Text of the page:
Pub. 1 2020 | Issue 6


Drop in IRA Balances May Mean Rise in Roth IRA Conversions

With the global economy experiencing an extraordinary decline over the past few months because of the coronavirus (COVID-19) pandemic, IRA owners may find their retirement savings balances are much lower than they ever anticipated. As many contemplate financial moves to improve their prospects for a financially secure retirement, there may be a positive side to the drop in account balances: it might just be an excellent time to convert to a Roth IRA.

Tax-free distributions’ potential makes the Roth IRA a popular retirement savings vehicle, and conversions are one way to fund a Roth IRA. There are no eligibility restrictions, so for your IRA clients whose income is too high to make regular Roth IRA contributions, they can get money into a Roth IRA by converting non-Roth IRA savings to a Roth IRA. Specific rules apply, however, so it is important that you — and your clients — understand how a conversion works. What’s more, the transaction is final, so your IRA owner clients may want to seek competent tax advice before converting.


A conversion is the taxable, reportable movement of assets from a Traditional IRA, including Traditional IRAs that contain simplified employee pension (SEP) plan contributions, to a Roth IRA. Assets in a savings incentive match plan for employees of small employers (SIMPLE) IRA also may be converted to a Roth IRA, but only after a two-year period. This period begins on the date that the first SIMPLE IRA plan contribution was deposited to the SIMPLE IRA owner’s account.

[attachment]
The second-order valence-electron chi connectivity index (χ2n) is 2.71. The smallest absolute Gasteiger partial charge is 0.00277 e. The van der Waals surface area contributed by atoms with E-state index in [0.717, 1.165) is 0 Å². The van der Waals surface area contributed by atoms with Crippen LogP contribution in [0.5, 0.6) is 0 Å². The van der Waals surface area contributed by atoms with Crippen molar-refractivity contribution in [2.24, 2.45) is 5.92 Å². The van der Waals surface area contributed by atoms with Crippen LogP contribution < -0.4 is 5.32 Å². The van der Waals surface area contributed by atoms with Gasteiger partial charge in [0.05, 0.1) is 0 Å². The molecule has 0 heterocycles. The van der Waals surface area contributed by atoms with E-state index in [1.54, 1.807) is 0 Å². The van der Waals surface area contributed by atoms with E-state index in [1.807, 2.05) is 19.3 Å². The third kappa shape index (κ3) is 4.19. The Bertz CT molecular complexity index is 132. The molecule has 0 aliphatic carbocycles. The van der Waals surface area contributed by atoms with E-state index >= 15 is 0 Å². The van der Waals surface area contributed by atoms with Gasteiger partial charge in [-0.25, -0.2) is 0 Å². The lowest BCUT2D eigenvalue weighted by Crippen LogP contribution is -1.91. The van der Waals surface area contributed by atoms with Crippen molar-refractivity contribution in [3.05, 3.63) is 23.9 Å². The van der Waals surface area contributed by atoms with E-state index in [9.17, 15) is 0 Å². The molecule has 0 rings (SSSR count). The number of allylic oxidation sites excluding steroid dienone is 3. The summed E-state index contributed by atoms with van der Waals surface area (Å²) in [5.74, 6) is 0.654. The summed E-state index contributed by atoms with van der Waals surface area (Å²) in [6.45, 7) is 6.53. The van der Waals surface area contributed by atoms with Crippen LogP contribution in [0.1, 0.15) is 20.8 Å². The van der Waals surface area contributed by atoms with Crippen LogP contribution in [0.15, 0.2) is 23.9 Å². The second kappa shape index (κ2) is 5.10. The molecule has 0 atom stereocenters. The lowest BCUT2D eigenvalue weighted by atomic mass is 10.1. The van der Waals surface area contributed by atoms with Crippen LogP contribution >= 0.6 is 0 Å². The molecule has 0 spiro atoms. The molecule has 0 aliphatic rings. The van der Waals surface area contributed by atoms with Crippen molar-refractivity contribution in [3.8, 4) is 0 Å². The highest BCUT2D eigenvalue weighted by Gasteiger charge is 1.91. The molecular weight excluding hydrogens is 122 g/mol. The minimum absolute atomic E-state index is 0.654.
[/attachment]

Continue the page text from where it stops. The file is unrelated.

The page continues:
Note that required minimum distribution (RMD) amounts may not be converted. Only after the RMD is distributed for a year may the balance of a Traditional or SIMPLE IRA be converted to a Roth IRA, if eligible.

In response to the economic downturn caused by the COVID-19 pandemic, the IRS waived 2020 RMDs. As a result, IRA owners who are converting to a Roth IRA in 2020 do not have to satisfy their RMDs first.


The amount converted is subject to income tax, but the 10 percent penalty tax for early (before age 59½) IRA distributions does not apply. Your IRA owners must include all previously untaxed assets (pretax assets) that are converted in their taxable income for the year of the conversion. For purposes of determining what should be included in their taxable income, all Traditional and SIMPLE IRAs assets are aggregated. Pretax assets generally include all

  • deductible Traditional IRA contributions,
  • retirement plan pretax assets rolled over to a Traditional IRA,
  • SEP and SIMPLE IRA contributions, and
  • earnings.

Any nondeductible, or after-tax, Traditional IRA contributions and retirement plan rollovers of after-tax assets are considered “basis” in a Traditional IRA. Any basis in the Traditional IRA is not taxable when converted.

An IRA owner cannot convert basis alone, however. Assets that are converted to a Roth IRA consist of pro rata portions of both pretax assets and basis, if both types of assets exist in the IRA owner’s IRAs. To determine the amount of the converted assets that can be excluded from income, the aggregate basis amount is divided by the aggregate IRA balance and then multiplied by the converted amount. Your organization is not required to calculate this; it is the IRA owner’s responsibility. But you may want to remind your IRA owners that they must complete IRS Form 8606, Nondeductible IRAs, to formally calculate and report the taxable amount of the conversion. Form 8606 must be attached to their federal income tax returns for the year of the conversion, regardless of whether there is any basis to their credit. Your IRA owners may want to seek assistance from a competent tax advisor.